6.2: A Constitution for the Internet

In addition to the federal constitution, every U.S. state and territory has its own constitution that serves as its governing document. Massachusetts has the oldest state constitution (1780); Rhode Island is the newest (revised in 1986). Adopted by the people, a constitution is the supreme law that defines the rights of individuals and the powers of the government. You can read the constitutions of every state and territory here.

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The Internet has no constitution and the laws about its use and rights of people using it are still being debated and defined, country by country, state by state.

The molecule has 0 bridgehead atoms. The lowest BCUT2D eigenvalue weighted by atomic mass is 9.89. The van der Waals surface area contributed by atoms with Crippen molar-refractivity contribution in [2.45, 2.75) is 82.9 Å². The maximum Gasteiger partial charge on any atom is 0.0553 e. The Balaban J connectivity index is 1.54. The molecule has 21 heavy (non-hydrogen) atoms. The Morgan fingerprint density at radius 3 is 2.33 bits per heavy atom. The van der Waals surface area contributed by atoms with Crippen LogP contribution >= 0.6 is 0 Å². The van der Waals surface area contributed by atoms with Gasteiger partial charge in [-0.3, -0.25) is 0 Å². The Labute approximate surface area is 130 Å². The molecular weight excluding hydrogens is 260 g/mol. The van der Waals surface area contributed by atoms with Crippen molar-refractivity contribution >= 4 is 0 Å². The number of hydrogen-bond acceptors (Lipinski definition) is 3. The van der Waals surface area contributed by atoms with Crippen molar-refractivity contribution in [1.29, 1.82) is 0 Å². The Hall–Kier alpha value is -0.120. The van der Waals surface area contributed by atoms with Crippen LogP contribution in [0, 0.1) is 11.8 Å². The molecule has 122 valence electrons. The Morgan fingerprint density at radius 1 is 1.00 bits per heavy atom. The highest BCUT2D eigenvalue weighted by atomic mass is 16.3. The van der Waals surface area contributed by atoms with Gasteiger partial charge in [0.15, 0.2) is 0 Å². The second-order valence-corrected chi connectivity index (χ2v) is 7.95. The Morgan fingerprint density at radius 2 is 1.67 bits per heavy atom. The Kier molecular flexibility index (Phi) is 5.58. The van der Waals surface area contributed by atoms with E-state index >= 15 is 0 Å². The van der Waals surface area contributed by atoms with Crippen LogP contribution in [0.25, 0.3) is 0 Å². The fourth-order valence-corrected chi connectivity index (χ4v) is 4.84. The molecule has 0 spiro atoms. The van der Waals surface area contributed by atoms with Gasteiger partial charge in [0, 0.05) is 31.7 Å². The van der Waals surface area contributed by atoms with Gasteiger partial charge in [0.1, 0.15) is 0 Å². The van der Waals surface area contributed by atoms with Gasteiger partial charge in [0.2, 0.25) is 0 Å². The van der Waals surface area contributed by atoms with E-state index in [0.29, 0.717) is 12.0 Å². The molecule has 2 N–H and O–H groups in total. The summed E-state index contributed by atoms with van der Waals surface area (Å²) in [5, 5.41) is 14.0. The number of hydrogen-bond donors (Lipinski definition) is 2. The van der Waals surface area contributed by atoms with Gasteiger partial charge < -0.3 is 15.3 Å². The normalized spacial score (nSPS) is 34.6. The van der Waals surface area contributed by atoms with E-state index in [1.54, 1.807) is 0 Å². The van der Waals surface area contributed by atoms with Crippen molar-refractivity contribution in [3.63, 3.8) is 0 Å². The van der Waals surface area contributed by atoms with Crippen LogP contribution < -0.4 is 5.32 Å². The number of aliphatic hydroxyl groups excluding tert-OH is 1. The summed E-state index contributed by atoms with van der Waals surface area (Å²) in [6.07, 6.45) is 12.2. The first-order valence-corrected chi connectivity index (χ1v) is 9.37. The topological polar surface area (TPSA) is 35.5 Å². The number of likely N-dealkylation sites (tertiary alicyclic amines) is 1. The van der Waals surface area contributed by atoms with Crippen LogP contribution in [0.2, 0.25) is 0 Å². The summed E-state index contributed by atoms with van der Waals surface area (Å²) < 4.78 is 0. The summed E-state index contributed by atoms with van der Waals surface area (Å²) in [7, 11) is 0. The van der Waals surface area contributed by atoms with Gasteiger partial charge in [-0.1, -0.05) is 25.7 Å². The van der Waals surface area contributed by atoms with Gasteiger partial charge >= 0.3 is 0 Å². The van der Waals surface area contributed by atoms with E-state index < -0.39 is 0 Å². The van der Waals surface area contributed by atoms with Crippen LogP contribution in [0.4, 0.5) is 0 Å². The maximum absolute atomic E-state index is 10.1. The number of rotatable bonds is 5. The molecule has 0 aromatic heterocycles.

In these activities, you have the opportunity to create a constitution and bill of rights for the Internet.

Activity 1: Envision a Bill of Rights for the Internet

Activity 2: Design a Constitution for the Internet

Designing for Learning: Student-Created Activity Example

A Constitution for the Internet by Joseph Shink

Activity 3: Evaluate Whether the Internet Needs a Constitution

Additional Resources

Connecting to the eBook

Building Democracy for All: Powers and Restrictions on Powers of the Government

Connecting to the Standards